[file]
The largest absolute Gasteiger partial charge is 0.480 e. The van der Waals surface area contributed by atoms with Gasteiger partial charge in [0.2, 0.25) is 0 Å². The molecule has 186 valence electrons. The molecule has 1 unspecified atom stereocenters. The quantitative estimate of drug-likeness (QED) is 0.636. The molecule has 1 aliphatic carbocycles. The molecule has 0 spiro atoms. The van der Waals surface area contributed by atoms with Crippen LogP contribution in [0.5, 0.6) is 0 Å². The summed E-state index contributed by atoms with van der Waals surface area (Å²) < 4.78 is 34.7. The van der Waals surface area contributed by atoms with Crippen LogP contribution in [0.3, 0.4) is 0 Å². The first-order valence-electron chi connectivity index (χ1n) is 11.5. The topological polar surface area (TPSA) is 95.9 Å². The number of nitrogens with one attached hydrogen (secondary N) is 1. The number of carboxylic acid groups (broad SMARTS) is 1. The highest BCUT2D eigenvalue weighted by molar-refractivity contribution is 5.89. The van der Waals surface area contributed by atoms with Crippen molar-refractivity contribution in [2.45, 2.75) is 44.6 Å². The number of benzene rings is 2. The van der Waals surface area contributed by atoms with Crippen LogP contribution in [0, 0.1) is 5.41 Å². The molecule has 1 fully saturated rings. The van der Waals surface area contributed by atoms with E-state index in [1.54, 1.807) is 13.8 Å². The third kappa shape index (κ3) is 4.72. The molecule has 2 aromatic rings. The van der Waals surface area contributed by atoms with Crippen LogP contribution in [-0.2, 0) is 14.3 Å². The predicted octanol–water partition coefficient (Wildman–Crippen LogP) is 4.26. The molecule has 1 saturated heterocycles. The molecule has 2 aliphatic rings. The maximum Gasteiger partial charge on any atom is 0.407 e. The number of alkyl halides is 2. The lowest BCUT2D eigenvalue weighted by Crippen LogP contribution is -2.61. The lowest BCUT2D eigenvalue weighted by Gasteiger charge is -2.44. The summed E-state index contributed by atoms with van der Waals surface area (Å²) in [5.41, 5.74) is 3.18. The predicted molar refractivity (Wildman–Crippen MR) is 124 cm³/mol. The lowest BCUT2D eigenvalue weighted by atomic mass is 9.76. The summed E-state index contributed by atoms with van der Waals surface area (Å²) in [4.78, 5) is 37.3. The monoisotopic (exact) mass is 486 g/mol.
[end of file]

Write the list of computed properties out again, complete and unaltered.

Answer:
The largest absolute Gasteiger partial charge is 0.480 e. The van der Waals surface area contributed by atoms with Gasteiger partial charge in [0.2, 0.25) is 0 Å². The molecule has 186 valence electrons. The molecule has 1 unspecified atom stereocenters. The quantitative estimate of drug-likeness (QED) is 0.636. The molecule has 1 aliphatic carbocycles. The molecule has 0 spiro atoms. The van der Waals surface area contributed by atoms with Crippen LogP contribution in [0.5, 0.6) is 0 Å². The summed E-state index contributed by atoms with van der Waals surface area (Å²) < 4.78 is 34.7. The van der Waals surface area contributed by atoms with Crippen LogP contribution in [0.3, 0.4) is 0 Å². The first-order valence-electron chi connectivity index (χ1n) is 11.5. The topological polar surface area (TPSA) is 95.9 Å². The number of nitrogens with one attached hydrogen (secondary N) is 1. The number of carboxylic acid groups (broad SMARTS) is 1. The highest BCUT2D eigenvalue weighted by molar-refractivity contribution is 5.89. The van der Waals surface area contributed by atoms with Crippen molar-refractivity contribution in [2.45, 2.75) is 44.6 Å². The number of benzene rings is 2. The van der Waals surface area contributed by atoms with Crippen LogP contribution in [0, 0.1) is 5.41 Å². The molecule has 1 fully saturated rings. The van der Waals surface area contributed by atoms with E-state index in [1.54, 1.807) is 13.8 Å². The third kappa shape index (κ3) is 4.72. The molecule has 2 aromatic rings. The van der Waals surface area contributed by atoms with Crippen LogP contribution in [-0.2, 0) is 14.3 Å². The predicted octanol–water partition coefficient (Wildman–Crippen LogP) is 4.26. The molecule has 1 saturated heterocycles. The molecule has 2 aliphatic rings. The maximum Gasteiger partial charge on any atom is 0.407 e. The number of alkyl halides is 2. The lowest BCUT2D eigenvalue weighted by Crippen LogP contribution is -2.61. The lowest BCUT2D eigenvalue weighted by Gasteiger charge is -2.44. The summed E-state index contributed by atoms with van der Waals surface area (Å²) in [5.41, 5.74) is 3.18. The predicted molar refractivity (Wildman–Crippen MR) is 124 cm³/mol. The lowest BCUT2D eigenvalue weighted by atomic mass is 9.76. The summed E-state index contributed by atoms with van der Waals surface area (Å²) in [4.78, 5) is 37.3. The monoisotopic (exact) mass is 486 g/mol.